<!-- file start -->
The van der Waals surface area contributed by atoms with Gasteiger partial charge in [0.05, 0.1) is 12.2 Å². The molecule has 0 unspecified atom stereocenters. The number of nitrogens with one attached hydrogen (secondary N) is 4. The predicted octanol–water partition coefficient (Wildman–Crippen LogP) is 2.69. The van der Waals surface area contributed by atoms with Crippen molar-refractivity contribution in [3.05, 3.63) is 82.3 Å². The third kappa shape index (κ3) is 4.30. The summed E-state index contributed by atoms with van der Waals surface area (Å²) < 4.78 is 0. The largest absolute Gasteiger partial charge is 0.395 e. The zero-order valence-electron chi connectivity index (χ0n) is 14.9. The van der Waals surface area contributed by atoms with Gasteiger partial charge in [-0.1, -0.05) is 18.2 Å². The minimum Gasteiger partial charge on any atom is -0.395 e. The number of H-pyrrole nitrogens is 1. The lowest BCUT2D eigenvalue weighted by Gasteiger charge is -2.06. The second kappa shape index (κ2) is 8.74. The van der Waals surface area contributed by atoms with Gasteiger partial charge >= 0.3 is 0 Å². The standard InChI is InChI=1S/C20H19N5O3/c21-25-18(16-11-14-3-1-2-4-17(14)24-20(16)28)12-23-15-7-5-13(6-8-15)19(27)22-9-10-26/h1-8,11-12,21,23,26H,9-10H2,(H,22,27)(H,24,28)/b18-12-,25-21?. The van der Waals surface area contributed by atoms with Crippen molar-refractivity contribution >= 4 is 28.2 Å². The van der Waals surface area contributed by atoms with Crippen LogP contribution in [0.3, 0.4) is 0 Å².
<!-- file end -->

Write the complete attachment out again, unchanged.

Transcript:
The van der Waals surface area contributed by atoms with Gasteiger partial charge in [0.05, 0.1) is 12.2 Å². The molecule has 0 unspecified atom stereocenters. The number of nitrogens with one attached hydrogen (secondary N) is 4. The predicted octanol–water partition coefficient (Wildman–Crippen LogP) is 2.69. The van der Waals surface area contributed by atoms with Crippen molar-refractivity contribution in [3.05, 3.63) is 82.3 Å². The third kappa shape index (κ3) is 4.30. The summed E-state index contributed by atoms with van der Waals surface area (Å²) < 4.78 is 0. The largest absolute Gasteiger partial charge is 0.395 e. The zero-order valence-electron chi connectivity index (χ0n) is 14.9. The van der Waals surface area contributed by atoms with Gasteiger partial charge in [-0.1, -0.05) is 18.2 Å². The minimum Gasteiger partial charge on any atom is -0.395 e. The number of H-pyrrole nitrogens is 1. The lowest BCUT2D eigenvalue weighted by Gasteiger charge is -2.06. The second kappa shape index (κ2) is 8.74. The van der Waals surface area contributed by atoms with Gasteiger partial charge >= 0.3 is 0 Å². The standard InChI is InChI=1S/C20H19N5O3/c21-25-18(16-11-14-3-1-2-4-17(14)24-20(16)28)12-23-15-7-5-13(6-8-15)19(27)22-9-10-26/h1-8,11-12,21,23,26H,9-10H2,(H,22,27)(H,24,28)/b18-12-,25-21?. The van der Waals surface area contributed by atoms with Crippen molar-refractivity contribution >= 4 is 28.2 Å². The van der Waals surface area contributed by atoms with Crippen LogP contribution in [0.3, 0.4) is 0 Å².